According to a new federal survey released this week by the U.S. Census Bureau, number of uninsured Americans declined from 13.3 percent of the population in 2013 to 9.1 percent in 2015. Uninsured rates declined across all age groups with adults ages 19-25 experiencing the biggest one-year drop. The uninsured rate among adults ages 19-25 dropped by 2.6 percentage points in 2015. Young adults ages 19 and 26 have a higher uninsured rate than other ages in the group likely due to Child Health Plus ending at age 19 and children losing coverage through their parents at 26. Among racial/ethnic groups, Latinos experienced the largest coverage gains although they continue to be the most likely to lack insurance.

Data from the American Community Survey shows higher uninsured rates in states that have not expanded Medicaid. In 2013, 19 states had uninsured rates of more than 14 percent. In 2015, only Alaska and Texas have uninsured rates that high and at the time data was collected neither had expanded Medicaid (Alaska’s Medicaid expansion went into effect September 2015).

Despite tremendous gains in the number of people covered by insurance, 29 millions Americans remain uninsured. States that have not expanded Medicaid should accept the federal dollars available to them to expand coverage for low-income residents of their states. For more details check out this report from the Commonwealth Fund.

Report Proposes VBP model for Children in Medicaid

The Schuyler Center, together with United Hospital Fund, recently released a new report: Value-Based Payment Models for Medicaid Child Health Services, that proposes a new, child-centered approach to value-based payment in Medicaid. The researchers conclude that because of the significant differences in children’s health care utilization compared to adults, a payment model should be used that promotes—and pays for—screening and effective interventions to address psycho-social risks that are not currently widespread in primary care. The report notes that, “Given the increased recognition of how profoundly social determinants of health (including Adverse Childhood Experiences) affect childhood development and adulthood health and social productivity, payment models need to consider how to motivate and support attention in this area.”

Click here for the full report

Bill Would Expand Insurance Coverage for NYers

Thanks to the Affordable Care Act (ACA) and the opening of the New York State of Health Marketplace, 2.8 million New Yorkers have enrolled into quality, affordable health coverage. Among the provisions of the ACA is the basic health program, which allows states to provide low-cost coverage to eligible individuals who have incomes up to 200 percent of the federal poverty level (roughly $23,700 for a single person).

Since the Essential Plan became available in 2015, nearly 400,000 New Yorkers have enrolled. They now have access to quality healthcare with no deductible and premiums of $20 or less.

Yet New York residents who are Permanently Residing under the Color of Law (PRUCOL) are not eligible for the Essential Plan. Many of those affected are young adults who grew up in the U.S. and are beneficiaries of the Deferred Action for Childhood Arrivals (DACA) policy. Ironically, these individuals are already covered by Medicaid if their income is below the threshold. Once their incomes increase and they are no longer eligible for Medicaid, they face a “coverage cliff” and often must choose between work and access to health insurance.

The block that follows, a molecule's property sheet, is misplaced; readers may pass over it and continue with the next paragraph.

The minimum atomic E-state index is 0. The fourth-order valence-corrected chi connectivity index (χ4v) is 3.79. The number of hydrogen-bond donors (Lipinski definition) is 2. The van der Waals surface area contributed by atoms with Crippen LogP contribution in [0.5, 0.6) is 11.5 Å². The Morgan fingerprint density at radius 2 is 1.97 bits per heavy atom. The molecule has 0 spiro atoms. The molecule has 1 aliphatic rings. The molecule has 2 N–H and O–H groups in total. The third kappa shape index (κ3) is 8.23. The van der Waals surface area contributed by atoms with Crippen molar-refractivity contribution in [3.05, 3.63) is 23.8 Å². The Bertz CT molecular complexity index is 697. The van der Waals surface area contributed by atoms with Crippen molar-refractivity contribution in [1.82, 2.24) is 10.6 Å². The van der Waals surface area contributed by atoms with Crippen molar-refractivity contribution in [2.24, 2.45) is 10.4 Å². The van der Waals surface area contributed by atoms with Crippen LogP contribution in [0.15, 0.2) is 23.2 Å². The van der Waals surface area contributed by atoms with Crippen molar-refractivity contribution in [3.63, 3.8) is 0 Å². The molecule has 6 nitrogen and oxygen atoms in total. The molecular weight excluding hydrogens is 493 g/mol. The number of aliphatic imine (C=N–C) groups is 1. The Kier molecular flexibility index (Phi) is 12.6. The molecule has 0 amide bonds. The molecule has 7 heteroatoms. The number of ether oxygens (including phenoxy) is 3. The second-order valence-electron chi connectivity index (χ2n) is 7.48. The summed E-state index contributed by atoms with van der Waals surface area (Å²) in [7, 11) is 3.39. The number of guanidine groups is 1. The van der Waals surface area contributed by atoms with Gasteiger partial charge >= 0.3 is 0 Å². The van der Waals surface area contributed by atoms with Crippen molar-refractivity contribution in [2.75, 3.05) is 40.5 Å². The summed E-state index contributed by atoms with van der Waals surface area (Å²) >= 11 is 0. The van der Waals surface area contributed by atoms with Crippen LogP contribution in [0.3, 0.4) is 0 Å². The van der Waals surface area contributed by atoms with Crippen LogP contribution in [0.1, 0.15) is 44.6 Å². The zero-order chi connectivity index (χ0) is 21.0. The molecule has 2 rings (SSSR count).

The New York State Assembly is working to expand Essential Plan eligibility to include immigrants who are PRUCOL. The Assembly included $10.3 million in its 2016-17 budget to provide this coverage.  Unfortunately, the funding was ultimately cut during budget negotiations. Assembly members Richard Gottfried and Marcos Crespo have since introduced legislation that would expand Essential Plan eligibility to include immigrants who are PRUCOL. Bill A10054 was successfully voted out of the Assembly Health Committee on May 17 and is now awaiting a vote by the Ways and Means Committee.

Health Care for All New York has drafted a Letter of Support for A10054. Please feel free to adapt this letter for your organization. Submit completed letters to Assembly Member Gottfried (gottfried@assembly.state.ny.us)

TAKE ACTION: Community Health Advocates’ Funding At Risk!

Community Health Advocates (CHA) is the Consumer Voice for health care access – and it needs your help. 

CHA will have to cut services by 25% without an additional $1.5 million in funding from the Legislature.


   Send a message to your legislators now!
CHA helps New Yorkers:

  • Understand how to use their health insurance;
  • Resolve billing issues and coverage denials with their health plans;
  • Maximize their coverage (get prior authorizations, access specialists and obtain out-of-network services when needed);
  • Access affordable health care services and hospital financial assistance programs; and
  • Understand how small business owners can offer health insurance and get health insurance tax credits.

Since 2010 the CHA helpline and network of community based organizations has completed over 239,000 cases for New Yorkers across the state.  CHA has saved New Yorkers close to $15 million in health care and health insurance costs. 

CHA has an annual budget of $4 million.  Governor Cuomo included $2.5 million for CHA in the state budget this year, leaving a $1.5 million gap to keep CHA services at their current level.  You can help make sure your legislators provide and support funding for this critical program!